From brand storytelling to circular fashion expertise, the next generation of fashion designers need to be armed with a new set of skills in the current climate, according to Sam Kershaw, buying director at luxury menswear brand, Mr Porter. It’s these skills that Kershaw is keen to instill in emerging designers through the retailer’s inaugural global mentorship program, Mr Porter Futures, which launched last month. As part of the new annual initiative, three designers or duos will be c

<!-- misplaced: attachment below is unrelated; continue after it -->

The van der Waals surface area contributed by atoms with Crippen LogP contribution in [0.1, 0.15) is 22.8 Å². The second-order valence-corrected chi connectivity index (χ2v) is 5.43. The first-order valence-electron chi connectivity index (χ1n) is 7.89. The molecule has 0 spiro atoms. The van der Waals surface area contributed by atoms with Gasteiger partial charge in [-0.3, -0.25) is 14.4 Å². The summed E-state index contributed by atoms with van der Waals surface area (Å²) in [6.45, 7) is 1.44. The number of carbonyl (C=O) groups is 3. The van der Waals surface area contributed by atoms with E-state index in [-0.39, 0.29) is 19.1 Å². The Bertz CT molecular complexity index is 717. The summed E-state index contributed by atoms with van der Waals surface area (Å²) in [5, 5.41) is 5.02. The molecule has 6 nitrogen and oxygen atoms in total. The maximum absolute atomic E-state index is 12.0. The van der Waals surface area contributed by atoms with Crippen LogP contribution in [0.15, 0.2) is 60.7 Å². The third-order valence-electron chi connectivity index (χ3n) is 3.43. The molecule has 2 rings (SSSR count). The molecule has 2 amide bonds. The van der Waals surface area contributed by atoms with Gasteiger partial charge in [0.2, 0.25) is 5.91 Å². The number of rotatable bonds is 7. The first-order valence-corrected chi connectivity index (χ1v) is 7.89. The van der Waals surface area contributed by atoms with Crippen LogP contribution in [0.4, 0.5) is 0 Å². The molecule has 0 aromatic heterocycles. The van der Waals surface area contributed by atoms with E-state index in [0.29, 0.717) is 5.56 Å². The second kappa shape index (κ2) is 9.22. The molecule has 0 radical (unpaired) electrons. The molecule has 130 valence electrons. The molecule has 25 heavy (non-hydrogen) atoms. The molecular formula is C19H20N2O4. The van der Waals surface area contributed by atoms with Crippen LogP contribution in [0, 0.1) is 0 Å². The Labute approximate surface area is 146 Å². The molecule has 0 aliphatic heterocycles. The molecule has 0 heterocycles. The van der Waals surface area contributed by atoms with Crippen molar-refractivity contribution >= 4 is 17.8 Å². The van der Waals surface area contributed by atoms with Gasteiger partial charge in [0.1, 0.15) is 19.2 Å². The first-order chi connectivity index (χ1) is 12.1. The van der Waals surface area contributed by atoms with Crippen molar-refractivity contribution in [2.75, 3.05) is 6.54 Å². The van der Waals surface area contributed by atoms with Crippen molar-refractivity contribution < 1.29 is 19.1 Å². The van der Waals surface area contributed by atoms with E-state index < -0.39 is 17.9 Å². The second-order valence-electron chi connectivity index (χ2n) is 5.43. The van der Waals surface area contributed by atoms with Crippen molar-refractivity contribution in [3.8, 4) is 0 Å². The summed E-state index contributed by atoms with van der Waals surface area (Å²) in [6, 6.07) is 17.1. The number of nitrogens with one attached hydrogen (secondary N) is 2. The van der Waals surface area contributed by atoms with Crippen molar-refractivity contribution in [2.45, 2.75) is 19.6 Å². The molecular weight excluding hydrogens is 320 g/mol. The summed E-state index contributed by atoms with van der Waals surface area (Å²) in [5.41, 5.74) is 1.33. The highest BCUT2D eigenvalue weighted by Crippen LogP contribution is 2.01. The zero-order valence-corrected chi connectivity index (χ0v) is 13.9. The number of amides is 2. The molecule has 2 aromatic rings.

l be chosen to take part in the year-long program of workshops and coaching, guided by a team of industry experts, including menswear designers Reese Cooper and Nicholas Daley, Judith Tolley from the London College of Fashion, director of Beams & Co Tatsuo Hino and others. The mentees will also develop their own responsibly sourced and produced collections, which will be available on the Mr Porter site in September next year. In this exclusive interview with Inside Retail, Mr Porter buying director Sam Kershaw discusses the new mentorship program and what the future of menswear looks like. In terms of future menswear designers, what are you looking for? We’re in search of original voices and fresh ideas for menswear. The special thing about the programme is that applications are open to anyone and everyone, and you don’t have to be formally trained or a developed brand to apply. If you’re a menswear enthusiast or a burgeoning designer with a great idea for a men’s wear collection, we want you to apply! What are the kinds of new skills that modern designers need in the current retail and fashion climate? In the current retail and fashion climate, consumers expect a certain set of values from a brand when determining who they want to support and what they want to buy. The consciousness of sustainability, circular fashion and reasonable sourcing is at the forefront of the fashion conversation, and we know this will continue to be a priority for any new brand and designer starting out. With Mr Porter Futures, each designer will be coached to create collections that will be sourced and produced in an ethical manner, and through our own label design and production capabilities at Mr P. We also know that being a designer or a brand today means that your business needs to be equipped with a brand story, and one that allows for cut-through to customers when building a relationship with audiences. Similarly, we will be empowering our three inaugural designers (or duos) with business mentorships and workshops that support a 360-degree approach to brand development, while teaching them ways to cut through and create connections in a very distracting global marketplace. How would you describe the current menswear landscape? Where are the opportunities and challenges? I feel like it doesn’t get as much love as womenswear. In my opinion, the current menswear landscape is really quite inspiring, expressive and fun. This next generation of brands and consumers have access to so much information and inspiration, and as a result, you really see some exciting and nuanced approaches to style. With that, modern dress codes are reinterpreted, and fresh perspectives often flourish. Fundamentals of menswear are often marked by traditional manufacturing techniques and quality craftsmanship. The classics will never go out of style, but it is cool to see how these fresh voices in menswear both honour the past from a production perspective, while creating new codes of dress aesthetically. Take for example, designers Nicholas Daley and Reese Cooper, two of our Mr Porter Future mentors, who role model a unique approach and execution of menswear. Both have focused stories which inform and inspire their brand narrative and collections, which truly lends to one-of-a-kind product. We could not have asked for better mentors in Nicholas and Reese – alongside Tatsuo, Julie, Judith, Olie and myself – to support this year’s selected designers. How has menswear design evolved since Covid hit? During the pandemic, casual was king. This presented a new opportunity for people to dress for fewer occasions, while ushering in a seachange for customer’s buying habits to buy less in volume, while seeking out pieces that were better made and purchased with longevity in mind. That said, as the world emerges in the next few months, people are having more occasions to dress up for, and we’ll no doubt see people celebrating the act of getting dressed and stepping outside each day. There’s also an increased desire for travel and new experiences – take for instance our recently launched exclusive collection with luxury designer Dries van Noten, which draws inspiration from dream-like summer days, travel and escapism, while encapsulating Van Noten’s vision for colour, vibrancy and optimism. The collection is a direct response to everyone’s wanderlust being put on hold last year. For the last 14 months, to dress up was to dream, but fortunately, this is becoming more of a reality in the days and months ahead. What are some of the interesting fashion and retail trends that you’ve got your eye on right now? It’s a great time for menswear. What I love about how men are dressing these days is that they unite quality and comfort, alongside traditionally-made pieces that are developed for contemporary settings. Brands such as Tom Ford, The Row, Brunello Cucinelli, Loro Piana and even our own label Mr P., are celebrated by our customers because they offer special, luxury-made pieces that are versatile and ultimately wearable. Another interesting trend – and one that has very much picked-up momentum in the last year – is the predominance of menswear that celebrates utility and function in the great outdoors. Going outside in the last year was very much [about seeking] refuge and an occasion for many of us, and with that, dressing for the outdoors has become a pleasure and a pastime. I mean, how could it not be with such excellent offering from the likes of Patagonia, Arc’teryx, And Wander, and Nike ACG, to name a few. How has Covid impacted the way that fashion design and e-commerce now operate? The online consumer has only grown over the years, and with digitally-native generations maturing in the consumer space, it will only continue to grow. Certain categories, such as luxury watches, have adapted quickly in the last few years, and we will only continue to see this reinforced with more enterprising pioneering in the online space. Take for instance last month, when we launched our second-year partnership with Watches & Wonders. Together, alongside Net-a-Porter, we provide our customers with unparalleled access to the digital watch fair, alongside expert selection and product curation, exciting lifestyle and fashion content, and first-rate personalised services. Similarly, much of what we do at Mr Porter is to help our customers discover brands that might not have had wide, or global distribution before joining our site. With our 10th year anniversary underway, we see the opportunity to celebrate the smaller brands and provide them a platform to tell their story. You’ll see this in several upcoming launches this Summer, and this idea of discovery is very much rooted in our inaugural year of Mr Porter Futures.